How to Produce a Great Procedures Manual

Aug. 29, 2013

The hexagon describing the six basic functions of equipment management has gained quite a following in the industry since it was introduced several years ago. It’s been used to show how management has evolved in recent years, but it can also be used to produce a world-class procedures manual that helps you structure the many day-to-day decisions needed to excel in managing a large and complex fleet. 

We will go through each of the six functions briefly and then show how they can be used to address the four questions that must be asked and answered in a procedures manual.

Acquisition and Disposal. This is where it all starts. If the right machine is correctly specified, selected and acquired at a competitive price, then you are in with a chance. If the opposite is true, then it is going to be a struggle for the rest of the life of the asset. Specification and selection focus on the performance characteristics of the unit as well as the quality, reliability and customer service provided by the manufacturer and dealer. Acquisition addresses the complexities of the buy, borrow, lease or rent decision and balances these with the requirement to maintain a good balance sheet, conserve scarce capital, and hedge risk. Disposal is an art all of its own. Be assured that it will become more complex as the global market for used machines becomes ever more segmented by variations in available fuel type and complex environmental regulations.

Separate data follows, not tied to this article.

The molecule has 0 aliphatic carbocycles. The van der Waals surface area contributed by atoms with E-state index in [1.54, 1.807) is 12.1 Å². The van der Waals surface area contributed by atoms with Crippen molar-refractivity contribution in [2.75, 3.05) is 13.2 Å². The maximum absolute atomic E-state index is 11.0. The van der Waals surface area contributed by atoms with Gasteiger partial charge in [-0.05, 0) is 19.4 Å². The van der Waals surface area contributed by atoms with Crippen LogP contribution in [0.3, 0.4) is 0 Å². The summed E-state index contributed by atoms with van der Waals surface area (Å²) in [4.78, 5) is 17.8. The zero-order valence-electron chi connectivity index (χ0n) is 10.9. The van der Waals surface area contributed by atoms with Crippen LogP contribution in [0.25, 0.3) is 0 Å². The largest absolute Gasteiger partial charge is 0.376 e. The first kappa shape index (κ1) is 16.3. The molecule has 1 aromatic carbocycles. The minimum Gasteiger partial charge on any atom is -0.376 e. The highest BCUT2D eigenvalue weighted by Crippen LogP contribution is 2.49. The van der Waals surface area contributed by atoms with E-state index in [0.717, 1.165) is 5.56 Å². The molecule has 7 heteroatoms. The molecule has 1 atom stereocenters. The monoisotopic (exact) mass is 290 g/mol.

Compliance and Risk Management. This is also a changing and growing area. The work required to ensure that the fleet is insured, licensed, inspected and in full compliance with a myriad of regulations grows daily in both volume and complexity. Handling the regulatory work load is a complex task that must be done without exception to the highest standard. If you believe it is expensive and complex to do it, know it is even more expensive and complex if it is not done.

Interface with Production and the Company. This is slightly changed from the original “Production Interface and Logistics” description. The change comes from a growing appreciation for the fact that equipment must be totally integrated into production operations and the company as a whole. Silos do not make for success. It takes time to balance the size and composition of the fleet and make sure that you have the right iron in the right place at the right time. This cannot happen unless there is an effective interface between equipment operations, production operations, and the company as a whole. It is an equipment management function to reach out, participate in, and be fully informed about company plans, goals and strategies. Remember, everyone works for the same business; understand that we are, in every sense of the word, each other’s customers.

Field Maintenance Operations. The importance of this speaks for itself. No one doubts that this is a critical equipment management function, but questions abound. Who sets the standards and expectations? Who does the work? Who ensures that there is no compromise on quality and timing? Again, there have been changes with a growing emphasis on condition-based rather than scheduled maintenance, fluid management, cleanliness and lots of technology to help us ensure that field maintenance is done right and done right on time.